It may not be possible to define [exactly what the venue considers a deal-breaker], but that’s why, if the venue has opinions about this, it should let the group know at the RFP stage that it isn’t interested in responding because that’s not the type of group it wants to have. Then there’s no problem. Well, at least there’s less of a problem.

When clients present the outline of their meeting before they sign the contract, they can ensure that the venue doesn’t have any issues with the meeting as described. Then groups should try to negotiate into the contract a clause stating that the venue has reviewed a description of the event and agrees that it won’t cancel based on the privilege license clause unless there’s been a material change to the event.

I believe groups that might find themselves falling under this new type of hotel policy could do something similar.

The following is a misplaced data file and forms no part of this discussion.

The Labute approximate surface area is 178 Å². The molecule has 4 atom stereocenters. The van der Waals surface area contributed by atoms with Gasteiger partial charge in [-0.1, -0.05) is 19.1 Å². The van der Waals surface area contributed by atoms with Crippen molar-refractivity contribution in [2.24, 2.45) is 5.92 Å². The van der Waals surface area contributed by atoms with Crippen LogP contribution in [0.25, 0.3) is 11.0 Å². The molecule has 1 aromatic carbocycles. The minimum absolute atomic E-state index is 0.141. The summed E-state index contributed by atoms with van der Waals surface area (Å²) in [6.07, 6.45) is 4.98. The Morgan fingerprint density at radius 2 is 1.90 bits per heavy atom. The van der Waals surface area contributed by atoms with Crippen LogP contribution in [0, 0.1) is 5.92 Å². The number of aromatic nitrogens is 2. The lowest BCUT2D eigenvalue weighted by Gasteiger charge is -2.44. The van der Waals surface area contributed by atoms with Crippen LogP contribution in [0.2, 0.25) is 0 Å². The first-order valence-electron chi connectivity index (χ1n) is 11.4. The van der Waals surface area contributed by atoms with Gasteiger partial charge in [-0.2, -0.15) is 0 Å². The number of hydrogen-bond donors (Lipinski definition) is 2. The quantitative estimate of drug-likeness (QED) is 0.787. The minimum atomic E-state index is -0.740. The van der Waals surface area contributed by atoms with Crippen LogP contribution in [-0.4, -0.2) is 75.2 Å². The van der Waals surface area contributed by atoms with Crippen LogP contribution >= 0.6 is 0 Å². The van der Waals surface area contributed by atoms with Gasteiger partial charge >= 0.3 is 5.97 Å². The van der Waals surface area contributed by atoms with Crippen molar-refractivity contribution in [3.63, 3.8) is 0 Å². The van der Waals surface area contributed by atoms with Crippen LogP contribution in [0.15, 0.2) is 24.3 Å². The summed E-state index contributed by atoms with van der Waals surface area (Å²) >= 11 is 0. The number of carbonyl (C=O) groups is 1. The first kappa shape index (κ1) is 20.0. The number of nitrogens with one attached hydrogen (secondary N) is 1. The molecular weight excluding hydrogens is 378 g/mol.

If you make full disclosures up front and have a signed contract, and then the venue announces that it’s going to cancel based on its policy against holding an event such as yours, should the contract allow the venue to cancel with no damages, or should it be required to pay some sort of cancellation damages and/or help you relocate?
If your meeting hasn’t changed since you signed the contract, an argument can be made that the venue can’t just kick you out without redress of some kind. If the hotel is going to deny the business after having accepted it, it should expect to pay for some sort of remedy. — Sue Pelletier